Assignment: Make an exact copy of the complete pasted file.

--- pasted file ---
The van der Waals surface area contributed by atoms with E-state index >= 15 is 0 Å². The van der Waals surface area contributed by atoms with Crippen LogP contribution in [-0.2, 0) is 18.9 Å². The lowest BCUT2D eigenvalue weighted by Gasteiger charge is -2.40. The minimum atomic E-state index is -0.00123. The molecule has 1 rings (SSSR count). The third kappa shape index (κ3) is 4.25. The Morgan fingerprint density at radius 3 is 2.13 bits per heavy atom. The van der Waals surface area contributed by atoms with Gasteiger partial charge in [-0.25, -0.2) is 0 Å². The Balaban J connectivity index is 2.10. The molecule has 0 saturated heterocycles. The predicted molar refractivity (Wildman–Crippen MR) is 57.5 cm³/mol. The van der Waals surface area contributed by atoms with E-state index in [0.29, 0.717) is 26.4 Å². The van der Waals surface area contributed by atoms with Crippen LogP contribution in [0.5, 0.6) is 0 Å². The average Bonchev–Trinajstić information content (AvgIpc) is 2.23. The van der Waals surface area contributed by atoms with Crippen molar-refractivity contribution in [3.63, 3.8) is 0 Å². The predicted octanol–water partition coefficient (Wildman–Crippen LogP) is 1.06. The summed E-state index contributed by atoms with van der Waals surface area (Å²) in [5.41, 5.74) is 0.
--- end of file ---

The van der Waals surface area contributed by atoms with E-state index >= 15 is 0 Å². The van der Waals surface area contributed by atoms with Crippen LogP contribution in [-0.2, 0) is 18.9 Å². The lowest BCUT2D eigenvalue weighted by Gasteiger charge is -2.40. The minimum atomic E-state index is -0.00123. The molecule has 1 rings (SSSR count). The third kappa shape index (κ3) is 4.25. The Morgan fingerprint density at radius 3 is 2.13 bits per heavy atom. The van der Waals surface area contributed by atoms with Gasteiger partial charge in [-0.25, -0.2) is 0 Å². The Balaban J connectivity index is 2.10. The molecule has 0 saturated heterocycles. The predicted molar refractivity (Wildman–Crippen MR) is 57.5 cm³/mol. The van der Waals surface area contributed by atoms with E-state index in [0.29, 0.717) is 26.4 Å². The van der Waals surface area contributed by atoms with Crippen LogP contribution in [0.5, 0.6) is 0 Å². The average Bonchev–Trinajstić information content (AvgIpc) is 2.23. The van der Waals surface area contributed by atoms with Crippen molar-refractivity contribution in [3.63, 3.8) is 0 Å². The predicted octanol–water partition coefficient (Wildman–Crippen LogP) is 1.06. The summed E-state index contributed by atoms with van der Waals surface area (Å²) in [5.41, 5.74) is 0.